Thomas Fire grows to largest in California history


At 273 400 acres (110 641 ha) on Saturday, December 23, 2017, the Thomas Fire has become the largest wildfire in the history of California. So far, it destroyed 1 063, damaged 280 and still threatens 18 000 structures. It is now 65% contained and the estimated containment date is January 7, 2018.

Due to drier conditions, fire activity increased today, December 23, with short runs when aligned with wind and topography, authorities said. In the north, fire will continue to progress through available fuels under forecast dry conditions and poor overnight relative humidity recovery. It continues to burn through available fuels in the inaccessible Bear Haven area above the Sespe drainage. Fire activity is expected to increase with fire conditions that will promote fire spread.

On Friday, December 22, fire management responsibilities were transferred to California Interagency Incident Management Team 3 under leadership of Incident Commander Mark Von Tillow. Most fire suppression activity is now on National Forest System lands. However, CAL FIRE will continue assisting with the overall fire suppression and recovery effort, as needed.

The Thomas Fire is now 273 400 acres (110 641 ha), making it the largest fire recorded in California’s modern history.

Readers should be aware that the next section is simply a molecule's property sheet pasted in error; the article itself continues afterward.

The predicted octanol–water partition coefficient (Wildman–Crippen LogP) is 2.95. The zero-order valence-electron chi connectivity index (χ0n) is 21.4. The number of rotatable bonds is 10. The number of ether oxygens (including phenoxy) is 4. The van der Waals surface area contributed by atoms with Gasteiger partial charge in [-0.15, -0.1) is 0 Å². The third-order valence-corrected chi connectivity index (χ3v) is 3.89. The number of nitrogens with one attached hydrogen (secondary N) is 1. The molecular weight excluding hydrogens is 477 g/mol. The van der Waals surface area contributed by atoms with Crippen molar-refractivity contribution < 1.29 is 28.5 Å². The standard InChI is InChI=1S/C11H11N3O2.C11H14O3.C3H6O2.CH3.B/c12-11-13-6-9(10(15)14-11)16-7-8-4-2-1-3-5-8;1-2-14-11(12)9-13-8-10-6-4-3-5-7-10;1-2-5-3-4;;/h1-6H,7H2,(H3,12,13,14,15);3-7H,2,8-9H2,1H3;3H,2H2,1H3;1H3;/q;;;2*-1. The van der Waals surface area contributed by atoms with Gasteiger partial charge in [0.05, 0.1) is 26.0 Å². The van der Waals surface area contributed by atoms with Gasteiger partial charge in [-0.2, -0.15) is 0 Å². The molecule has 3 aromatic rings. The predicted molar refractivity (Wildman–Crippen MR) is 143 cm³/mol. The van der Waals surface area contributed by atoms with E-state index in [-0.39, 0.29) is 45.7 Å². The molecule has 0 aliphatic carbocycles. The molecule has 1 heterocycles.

Top 20 largest California wildfires - December 23, 2017

The front country fire perimeter is secure and firefighters are building upon previous gains by securing established containment lines adjacent to communities and other infrastructure. Mop up operations along the fire perimeter and active patrol are ongoing. Firefighters and aircraft remain available to address flare-ups or new starts in the area.

There are currently no mandatory evacuation orders in effect. Residents on Highway 33 between Rose Valley north to Hartman Ranch remain under a voluntary evacuation warning due to fire activity in the nearby areas.

Residents and visitors to Santa Barbara and Ventura counties may see an increase in wildlife in local communities due to displacement from the fire. Individuals who encounter these displaced animals are encouraged to maintain a safe distance, refrain from feeding them, and contact their local animal control office if a threat is perceived.

Featured image credit: Public Information Officer, Ventura County Fire Department.


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One Comment

  1. I’m thinking – if every able bodied person jumped in and help to curb that fire, instead of only a few, I’m sure the losses all over would be a lot less.
    Perhaps it has to do with nobody is responsible for anything any more, not even for themselves. Sounds like a democracy.

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